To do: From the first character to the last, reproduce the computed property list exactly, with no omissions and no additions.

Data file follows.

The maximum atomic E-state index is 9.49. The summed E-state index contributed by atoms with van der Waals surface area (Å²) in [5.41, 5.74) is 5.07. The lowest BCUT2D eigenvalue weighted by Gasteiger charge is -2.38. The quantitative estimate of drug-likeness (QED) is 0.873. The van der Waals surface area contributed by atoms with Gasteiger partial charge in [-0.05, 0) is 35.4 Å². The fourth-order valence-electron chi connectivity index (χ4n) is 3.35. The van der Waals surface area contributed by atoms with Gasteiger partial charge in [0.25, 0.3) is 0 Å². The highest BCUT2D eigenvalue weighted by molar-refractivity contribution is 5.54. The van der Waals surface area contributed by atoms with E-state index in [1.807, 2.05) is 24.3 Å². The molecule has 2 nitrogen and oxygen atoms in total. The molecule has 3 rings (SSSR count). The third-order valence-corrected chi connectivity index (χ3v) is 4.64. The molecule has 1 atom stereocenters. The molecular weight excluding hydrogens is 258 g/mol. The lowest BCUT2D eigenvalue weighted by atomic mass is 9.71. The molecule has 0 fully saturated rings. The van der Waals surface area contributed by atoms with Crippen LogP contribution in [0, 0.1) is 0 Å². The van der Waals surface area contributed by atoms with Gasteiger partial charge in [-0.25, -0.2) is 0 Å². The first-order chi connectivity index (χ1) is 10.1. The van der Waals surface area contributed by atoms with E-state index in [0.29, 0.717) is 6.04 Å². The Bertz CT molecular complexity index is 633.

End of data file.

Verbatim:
The maximum atomic E-state index is 9.49. The summed E-state index contributed by atoms with van der Waals surface area (Å²) in [5.41, 5.74) is 5.07. The lowest BCUT2D eigenvalue weighted by Gasteiger charge is -2.38. The quantitative estimate of drug-likeness (QED) is 0.873. The van der Waals surface area contributed by atoms with Gasteiger partial charge in [-0.05, 0) is 35.4 Å². The fourth-order valence-electron chi connectivity index (χ4n) is 3.35. The van der Waals surface area contributed by atoms with Gasteiger partial charge in [0.25, 0.3) is 0 Å². The highest BCUT2D eigenvalue weighted by molar-refractivity contribution is 5.54. The van der Waals surface area contributed by atoms with E-state index in [1.807, 2.05) is 24.3 Å². The molecule has 2 nitrogen and oxygen atoms in total. The molecule has 3 rings (SSSR count). The third-order valence-corrected chi connectivity index (χ3v) is 4.64. The molecule has 1 atom stereocenters. The molecular weight excluding hydrogens is 258 g/mol. The lowest BCUT2D eigenvalue weighted by atomic mass is 9.71. The molecule has 0 fully saturated rings. The van der Waals surface area contributed by atoms with Crippen LogP contribution in [0, 0.1) is 0 Å². The van der Waals surface area contributed by atoms with Gasteiger partial charge in [-0.25, -0.2) is 0 Å². The first-order chi connectivity index (χ1) is 10.1. The van der Waals surface area contributed by atoms with E-state index in [0.29, 0.717) is 6.04 Å². The Bertz CT molecular complexity index is 633.